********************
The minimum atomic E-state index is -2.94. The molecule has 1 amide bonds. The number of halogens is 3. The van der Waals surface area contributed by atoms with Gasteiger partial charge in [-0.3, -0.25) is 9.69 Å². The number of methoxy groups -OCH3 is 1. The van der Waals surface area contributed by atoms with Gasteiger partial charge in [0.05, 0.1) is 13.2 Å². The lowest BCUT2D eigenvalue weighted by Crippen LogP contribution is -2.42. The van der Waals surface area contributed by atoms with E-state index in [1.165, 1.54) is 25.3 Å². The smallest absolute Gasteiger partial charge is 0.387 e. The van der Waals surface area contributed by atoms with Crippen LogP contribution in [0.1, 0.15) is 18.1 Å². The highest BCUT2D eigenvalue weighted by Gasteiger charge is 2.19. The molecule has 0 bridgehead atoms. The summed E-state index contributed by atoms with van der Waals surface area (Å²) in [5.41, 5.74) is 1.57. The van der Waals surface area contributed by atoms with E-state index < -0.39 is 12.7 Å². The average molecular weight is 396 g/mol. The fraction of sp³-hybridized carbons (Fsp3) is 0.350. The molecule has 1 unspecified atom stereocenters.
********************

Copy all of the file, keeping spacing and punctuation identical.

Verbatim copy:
The minimum atomic E-state index is -2.94. The molecule has 1 amide bonds. The number of halogens is 3. The van der Waals surface area contributed by atoms with Gasteiger partial charge in [-0.3, -0.25) is 9.69 Å². The number of methoxy groups -OCH3 is 1. The van der Waals surface area contributed by atoms with Gasteiger partial charge in [0.05, 0.1) is 13.2 Å². The lowest BCUT2D eigenvalue weighted by Crippen LogP contribution is -2.42. The van der Waals surface area contributed by atoms with E-state index in [1.165, 1.54) is 25.3 Å². The smallest absolute Gasteiger partial charge is 0.387 e. The van der Waals surface area contributed by atoms with Crippen LogP contribution in [0.1, 0.15) is 18.1 Å². The highest BCUT2D eigenvalue weighted by Gasteiger charge is 2.19. The molecule has 0 bridgehead atoms. The summed E-state index contributed by atoms with van der Waals surface area (Å²) in [5.41, 5.74) is 1.57. The van der Waals surface area contributed by atoms with E-state index < -0.39 is 12.7 Å². The average molecular weight is 396 g/mol. The fraction of sp³-hybridized carbons (Fsp3) is 0.350. The molecule has 1 unspecified atom stereocenters.